Essay on Criminal Law

Submitted By barlferg
Words: 4697
Pages: 19

V Inchoate & Party Offences
A Attempts
Incomplete offences
1 Offences
(a) Specific attempt provisions
(i) Attempting to pervert the course of justice
1. s143
(ii) Attempted murder
2. s283
(iii) Assaults
3. in s222
(b) General attempt provisions
In the absence of a specific attempt provision, these general provisions make it an offence to attempt any offence in the criminal code.
(i) Attempting an indictable offence
4. s552
1. Any person who attempts to commit an indictable offence is guilty of a crime
1. The sentence is half of that of the principal offence, or 14 years where life is the sentence
(ii) Attempting a simple offence
5. s555A
1. Any person who attempts to commit a simple offence is guilty of a simple offence
1. The sentence is equal to that of the principal offence
2 Elements
Defined in s4
6. When a person, intending to commit an offence, begins to put his intention into execution by doing an act that is more than merely preparatory to the commission of the offence but does not fulfill his intention to such an extent as to commit the offence, he is said to attempt to commit the offence
(a) An intention to commit an offence
Must show that:
7. it was the person’s purpose to commit all the elements of the offence; or
8. the person must have known that all of the elements would be brought about
Intention must be shown, even if the principal offence does not require it
R v Leavitt (1984) 12 A Crim R 184
9. Fired a gun through a door, where police officers were
10. Foresight of possibility or likelihood are not enough alone to be sufficient
Cutter v R (1997) 84 A Crim R 152
11. Picked up by police, stabbed one in the neck when getting out of the van
12. Was held that he intended only to resist and wound, not to actually kill
1. When considering intent, all factors must be considered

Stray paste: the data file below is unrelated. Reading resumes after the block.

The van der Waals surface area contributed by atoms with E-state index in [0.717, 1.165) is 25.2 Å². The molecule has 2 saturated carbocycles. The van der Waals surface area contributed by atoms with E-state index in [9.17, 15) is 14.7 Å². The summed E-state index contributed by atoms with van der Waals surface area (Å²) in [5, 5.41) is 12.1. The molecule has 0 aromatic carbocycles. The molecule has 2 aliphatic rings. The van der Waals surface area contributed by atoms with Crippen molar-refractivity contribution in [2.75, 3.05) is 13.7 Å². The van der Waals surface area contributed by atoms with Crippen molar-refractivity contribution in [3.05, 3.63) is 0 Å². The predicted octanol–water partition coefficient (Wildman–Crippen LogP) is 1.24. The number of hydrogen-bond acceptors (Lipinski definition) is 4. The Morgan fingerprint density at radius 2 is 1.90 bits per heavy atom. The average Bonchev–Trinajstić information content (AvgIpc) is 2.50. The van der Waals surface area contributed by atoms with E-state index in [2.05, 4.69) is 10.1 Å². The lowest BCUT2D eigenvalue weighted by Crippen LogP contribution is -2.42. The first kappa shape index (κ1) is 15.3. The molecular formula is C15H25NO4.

1. especially the state of mind of the accused

(b) More than mere preparation
(i) Test in s4
13. This is the main test, others are persuasive
14. doing an act that is more than merely preparatory
(ii) Last Step Test
15. The accused must do everything within their power shout of actually committing the offence
1. R v Chellingworth [1954] QWN 35
1. Accused had splashed petrol all over a house, just needed to light it
2. however in this case, court decided last step was actually lighting it
2. This test is generally unreliable as an exclusionary rule, but useful as an inclusionary rule. (iii) Equivocality test
16. Requires that there is some conduct that can have been done for no other purpose other than for committing the offence
1. R v Williams [1965] Qd R 86
1. Accused grabbed victim, told her he would have her whether she liked it or not, and struck her as she struggled.
2. There was no innocent explanation for the conduct, so attempted rape
2. This test has also been criticized as not being a definitive test, but still useful
(iv) Proximity Test
17. The conduct of the accused is sufficiently close to the completed offence
1. R v Eagleton (1855) 169 ER 826
1. Under contract to supply bread, and was supplying underweight bread. Was caught before actually being paid under the contract.
2. Although he didn’t complete the offence as got no money, he had fulfilled all of his part, so sufficiently proximate to the offence.
(v) Substantial Step Test
18. The accused has made substantial progress towards the commission of the offence
1. DPP v Stonehouse [1978] AC 55
1. accused was a politician, insured his life with wife as beneficiary. He faked his own death, cashed in insurance and discovered alive.
2. Faking his own death was the substantial step, so attempted fraud
(c) Failure to fulfil the intention
(i) Voluntary desistence
19. s4
1. It does not matter if the offender stops, against his will or not, so long as the elements are still satisfied.
(ii) Impossibility
20. s4
1. It does not matter if the offender does not realise the offence is impossible
21. R v English (1993)